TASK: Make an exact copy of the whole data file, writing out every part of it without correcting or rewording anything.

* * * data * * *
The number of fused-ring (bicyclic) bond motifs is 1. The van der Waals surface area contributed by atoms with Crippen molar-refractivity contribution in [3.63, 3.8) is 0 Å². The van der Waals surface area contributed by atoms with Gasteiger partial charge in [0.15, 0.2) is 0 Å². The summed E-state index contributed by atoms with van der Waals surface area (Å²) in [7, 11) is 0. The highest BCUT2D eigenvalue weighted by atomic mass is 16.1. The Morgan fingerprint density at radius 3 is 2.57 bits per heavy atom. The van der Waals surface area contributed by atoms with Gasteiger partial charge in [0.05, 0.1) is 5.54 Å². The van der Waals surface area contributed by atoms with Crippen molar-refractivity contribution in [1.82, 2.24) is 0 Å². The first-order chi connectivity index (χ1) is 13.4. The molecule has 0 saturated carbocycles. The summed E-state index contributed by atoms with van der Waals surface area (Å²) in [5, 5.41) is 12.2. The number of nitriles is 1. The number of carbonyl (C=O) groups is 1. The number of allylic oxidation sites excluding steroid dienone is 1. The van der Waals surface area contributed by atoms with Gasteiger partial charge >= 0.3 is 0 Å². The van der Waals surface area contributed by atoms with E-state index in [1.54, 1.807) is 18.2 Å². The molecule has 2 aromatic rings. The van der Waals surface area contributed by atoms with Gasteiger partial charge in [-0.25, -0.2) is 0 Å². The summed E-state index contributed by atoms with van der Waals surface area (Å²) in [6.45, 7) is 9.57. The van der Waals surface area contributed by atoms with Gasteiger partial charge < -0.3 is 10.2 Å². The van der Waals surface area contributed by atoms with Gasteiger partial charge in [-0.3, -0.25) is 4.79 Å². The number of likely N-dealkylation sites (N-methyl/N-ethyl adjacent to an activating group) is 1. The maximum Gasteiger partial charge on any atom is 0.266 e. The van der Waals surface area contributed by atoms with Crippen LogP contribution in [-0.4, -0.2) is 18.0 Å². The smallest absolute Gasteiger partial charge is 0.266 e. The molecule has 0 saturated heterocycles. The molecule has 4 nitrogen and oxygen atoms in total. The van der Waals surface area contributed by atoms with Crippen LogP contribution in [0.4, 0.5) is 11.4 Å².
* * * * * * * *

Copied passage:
The number of fused-ring (bicyclic) bond motifs is 1. The van der Waals surface area contributed by atoms with Crippen molar-refractivity contribution in [3.63, 3.8) is 0 Å². The van der Waals surface area contributed by atoms with Gasteiger partial charge in [0.15, 0.2) is 0 Å². The summed E-state index contributed by atoms with van der Waals surface area (Å²) in [7, 11) is 0. The highest BCUT2D eigenvalue weighted by atomic mass is 16.1. The Morgan fingerprint density at radius 3 is 2.57 bits per heavy atom. The van der Waals surface area contributed by atoms with Gasteiger partial charge in [0.05, 0.1) is 5.54 Å². The van der Waals surface area contributed by atoms with Crippen molar-refractivity contribution in [1.82, 2.24) is 0 Å². The first-order chi connectivity index (χ1) is 13.4. The molecule has 0 saturated carbocycles. The summed E-state index contributed by atoms with van der Waals surface area (Å²) in [5, 5.41) is 12.2. The number of nitriles is 1. The number of carbonyl (C=O) groups is 1. The number of allylic oxidation sites excluding steroid dienone is 1. The van der Waals surface area contributed by atoms with Gasteiger partial charge >= 0.3 is 0 Å². The van der Waals surface area contributed by atoms with E-state index in [1.54, 1.807) is 18.2 Å². The molecule has 2 aromatic rings. The van der Waals surface area contributed by atoms with Gasteiger partial charge in [-0.25, -0.2) is 0 Å². The summed E-state index contributed by atoms with van der Waals surface area (Å²) in [6.45, 7) is 9.57. The van der Waals surface area contributed by atoms with Gasteiger partial charge < -0.3 is 10.2 Å². The van der Waals surface area contributed by atoms with Gasteiger partial charge in [-0.3, -0.25) is 4.79 Å². The number of likely N-dealkylation sites (N-methyl/N-ethyl adjacent to an activating group) is 1. The maximum Gasteiger partial charge on any atom is 0.266 e. The van der Waals surface area contributed by atoms with Crippen LogP contribution in [-0.4, -0.2) is 18.0 Å². The smallest absolute Gasteiger partial charge is 0.266 e. The molecule has 0 saturated heterocycles. The molecule has 4 nitrogen and oxygen atoms in total. The van der Waals surface area contributed by atoms with Crippen LogP contribution in [0.4, 0.5) is 11.4 Å².